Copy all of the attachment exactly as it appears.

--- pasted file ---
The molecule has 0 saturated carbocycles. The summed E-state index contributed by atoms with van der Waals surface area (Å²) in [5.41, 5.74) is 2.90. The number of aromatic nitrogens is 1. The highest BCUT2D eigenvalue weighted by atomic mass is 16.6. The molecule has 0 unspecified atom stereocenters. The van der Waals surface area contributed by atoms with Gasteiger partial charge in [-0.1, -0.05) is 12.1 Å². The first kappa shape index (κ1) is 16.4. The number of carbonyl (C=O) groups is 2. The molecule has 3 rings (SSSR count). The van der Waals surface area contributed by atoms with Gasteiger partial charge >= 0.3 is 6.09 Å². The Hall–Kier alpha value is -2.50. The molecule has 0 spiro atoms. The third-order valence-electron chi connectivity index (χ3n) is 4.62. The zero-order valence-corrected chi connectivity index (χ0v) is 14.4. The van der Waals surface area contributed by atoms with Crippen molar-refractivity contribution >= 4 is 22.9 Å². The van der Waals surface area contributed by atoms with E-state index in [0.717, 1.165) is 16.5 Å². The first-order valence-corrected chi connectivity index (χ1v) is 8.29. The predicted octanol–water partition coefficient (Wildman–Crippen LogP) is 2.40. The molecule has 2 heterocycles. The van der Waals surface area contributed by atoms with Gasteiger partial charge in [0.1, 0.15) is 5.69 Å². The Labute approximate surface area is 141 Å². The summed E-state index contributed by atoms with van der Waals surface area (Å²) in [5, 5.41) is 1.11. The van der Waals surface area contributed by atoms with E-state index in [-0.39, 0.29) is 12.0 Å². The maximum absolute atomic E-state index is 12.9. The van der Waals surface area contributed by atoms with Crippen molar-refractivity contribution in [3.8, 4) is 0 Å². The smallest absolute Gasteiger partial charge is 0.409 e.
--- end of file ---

The molecule has 0 saturated carbocycles. The summed E-state index contributed by atoms with van der Waals surface area (Å²) in [5.41, 5.74) is 2.90. The number of aromatic nitrogens is 1. The highest BCUT2D eigenvalue weighted by atomic mass is 16.6. The molecule has 0 unspecified atom stereocenters. The van der Waals surface area contributed by atoms with Gasteiger partial charge in [-0.1, -0.05) is 12.1 Å². The first kappa shape index (κ1) is 16.4. The number of carbonyl (C=O) groups is 2. The molecule has 3 rings (SSSR count). The van der Waals surface area contributed by atoms with Gasteiger partial charge >= 0.3 is 6.09 Å². The Hall–Kier alpha value is -2.50. The molecule has 0 spiro atoms. The third-order valence-electron chi connectivity index (χ3n) is 4.62. The zero-order valence-corrected chi connectivity index (χ0v) is 14.4. The van der Waals surface area contributed by atoms with Crippen molar-refractivity contribution >= 4 is 22.9 Å². The van der Waals surface area contributed by atoms with E-state index in [0.717, 1.165) is 16.5 Å². The first-order valence-corrected chi connectivity index (χ1v) is 8.29. The predicted octanol–water partition coefficient (Wildman–Crippen LogP) is 2.40. The molecule has 2 heterocycles. The van der Waals surface area contributed by atoms with Gasteiger partial charge in [0.1, 0.15) is 5.69 Å². The Labute approximate surface area is 141 Å². The summed E-state index contributed by atoms with van der Waals surface area (Å²) in [5, 5.41) is 1.11. The van der Waals surface area contributed by atoms with E-state index in [-0.39, 0.29) is 12.0 Å². The maximum absolute atomic E-state index is 12.9. The van der Waals surface area contributed by atoms with Crippen molar-refractivity contribution in [3.8, 4) is 0 Å². The smallest absolute Gasteiger partial charge is 0.409 e.